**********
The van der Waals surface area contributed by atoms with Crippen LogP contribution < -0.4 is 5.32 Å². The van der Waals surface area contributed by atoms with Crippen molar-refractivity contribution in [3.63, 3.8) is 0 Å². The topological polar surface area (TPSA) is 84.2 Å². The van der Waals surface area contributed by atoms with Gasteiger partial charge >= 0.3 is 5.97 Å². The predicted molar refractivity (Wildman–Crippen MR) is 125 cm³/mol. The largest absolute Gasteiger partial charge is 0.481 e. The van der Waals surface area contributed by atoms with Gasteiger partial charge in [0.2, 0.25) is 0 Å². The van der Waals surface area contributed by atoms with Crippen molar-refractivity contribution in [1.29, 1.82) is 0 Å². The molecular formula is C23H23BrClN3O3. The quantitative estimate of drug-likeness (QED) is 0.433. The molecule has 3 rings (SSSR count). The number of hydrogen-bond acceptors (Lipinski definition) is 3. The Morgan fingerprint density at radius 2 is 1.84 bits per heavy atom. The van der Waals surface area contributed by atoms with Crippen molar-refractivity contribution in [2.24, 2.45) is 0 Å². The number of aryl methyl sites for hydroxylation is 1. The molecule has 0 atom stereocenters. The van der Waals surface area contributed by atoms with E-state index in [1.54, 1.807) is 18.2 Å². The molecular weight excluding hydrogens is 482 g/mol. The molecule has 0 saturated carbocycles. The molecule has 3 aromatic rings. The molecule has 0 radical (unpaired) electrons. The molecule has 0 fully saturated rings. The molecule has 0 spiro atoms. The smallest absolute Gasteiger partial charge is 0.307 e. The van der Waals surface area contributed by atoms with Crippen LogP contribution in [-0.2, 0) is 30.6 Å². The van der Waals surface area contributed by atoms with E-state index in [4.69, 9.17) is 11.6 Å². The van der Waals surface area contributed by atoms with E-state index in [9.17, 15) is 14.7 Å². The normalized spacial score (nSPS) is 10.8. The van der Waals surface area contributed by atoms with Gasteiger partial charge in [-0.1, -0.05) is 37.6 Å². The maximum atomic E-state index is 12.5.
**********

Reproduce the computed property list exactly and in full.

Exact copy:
The van der Waals surface area contributed by atoms with Crippen LogP contribution < -0.4 is 5.32 Å². The van der Waals surface area contributed by atoms with Crippen molar-refractivity contribution in [3.63, 3.8) is 0 Å². The topological polar surface area (TPSA) is 84.2 Å². The van der Waals surface area contributed by atoms with Gasteiger partial charge >= 0.3 is 5.97 Å². The predicted molar refractivity (Wildman–Crippen MR) is 125 cm³/mol. The largest absolute Gasteiger partial charge is 0.481 e. The van der Waals surface area contributed by atoms with Gasteiger partial charge in [0.2, 0.25) is 0 Å². The van der Waals surface area contributed by atoms with Crippen molar-refractivity contribution in [1.29, 1.82) is 0 Å². The molecular formula is C23H23BrClN3O3. The quantitative estimate of drug-likeness (QED) is 0.433. The molecule has 3 rings (SSSR count). The number of hydrogen-bond acceptors (Lipinski definition) is 3. The Morgan fingerprint density at radius 2 is 1.84 bits per heavy atom. The van der Waals surface area contributed by atoms with Crippen molar-refractivity contribution in [2.24, 2.45) is 0 Å². The number of aryl methyl sites for hydroxylation is 1. The molecule has 0 atom stereocenters. The van der Waals surface area contributed by atoms with E-state index in [1.54, 1.807) is 18.2 Å². The molecular weight excluding hydrogens is 482 g/mol. The molecule has 0 saturated carbocycles. The molecule has 3 aromatic rings. The molecule has 0 radical (unpaired) electrons. The molecule has 0 fully saturated rings. The molecule has 0 spiro atoms. The smallest absolute Gasteiger partial charge is 0.307 e. The van der Waals surface area contributed by atoms with Crippen LogP contribution in [-0.2, 0) is 30.6 Å². The van der Waals surface area contributed by atoms with E-state index in [4.69, 9.17) is 11.6 Å². The van der Waals surface area contributed by atoms with E-state index in [9.17, 15) is 14.7 Å². The normalized spacial score (nSPS) is 10.8. The van der Waals surface area contributed by atoms with Gasteiger partial charge in [-0.1, -0.05) is 37.6 Å². The maximum atomic E-state index is 12.5.